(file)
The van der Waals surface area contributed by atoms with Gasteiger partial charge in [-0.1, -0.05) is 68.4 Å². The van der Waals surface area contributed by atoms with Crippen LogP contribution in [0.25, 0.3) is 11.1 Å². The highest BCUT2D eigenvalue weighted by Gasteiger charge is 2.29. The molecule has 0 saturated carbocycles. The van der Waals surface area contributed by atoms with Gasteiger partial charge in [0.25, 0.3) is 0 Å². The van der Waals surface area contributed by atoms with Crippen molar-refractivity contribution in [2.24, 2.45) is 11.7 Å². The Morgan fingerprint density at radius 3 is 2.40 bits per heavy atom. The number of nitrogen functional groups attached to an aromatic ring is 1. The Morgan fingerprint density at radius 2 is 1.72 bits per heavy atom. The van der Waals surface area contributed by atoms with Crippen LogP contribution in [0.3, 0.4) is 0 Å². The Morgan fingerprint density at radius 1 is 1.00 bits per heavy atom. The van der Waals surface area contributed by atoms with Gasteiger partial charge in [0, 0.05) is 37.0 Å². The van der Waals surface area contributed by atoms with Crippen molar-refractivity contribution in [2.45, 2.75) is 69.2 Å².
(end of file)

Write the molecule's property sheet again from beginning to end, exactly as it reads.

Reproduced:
The van der Waals surface area contributed by atoms with Gasteiger partial charge in [-0.1, -0.05) is 68.4 Å². The van der Waals surface area contributed by atoms with Crippen LogP contribution in [0.25, 0.3) is 11.1 Å². The highest BCUT2D eigenvalue weighted by Gasteiger charge is 2.29. The molecule has 0 saturated carbocycles. The van der Waals surface area contributed by atoms with Gasteiger partial charge in [0.25, 0.3) is 0 Å². The van der Waals surface area contributed by atoms with Crippen molar-refractivity contribution in [2.24, 2.45) is 11.7 Å². The Morgan fingerprint density at radius 3 is 2.40 bits per heavy atom. The number of nitrogen functional groups attached to an aromatic ring is 1. The Morgan fingerprint density at radius 2 is 1.72 bits per heavy atom. The van der Waals surface area contributed by atoms with Crippen LogP contribution in [0.3, 0.4) is 0 Å². The Morgan fingerprint density at radius 1 is 1.00 bits per heavy atom. The van der Waals surface area contributed by atoms with Gasteiger partial charge in [0, 0.05) is 37.0 Å². The van der Waals surface area contributed by atoms with Crippen molar-refractivity contribution in [2.45, 2.75) is 69.2 Å².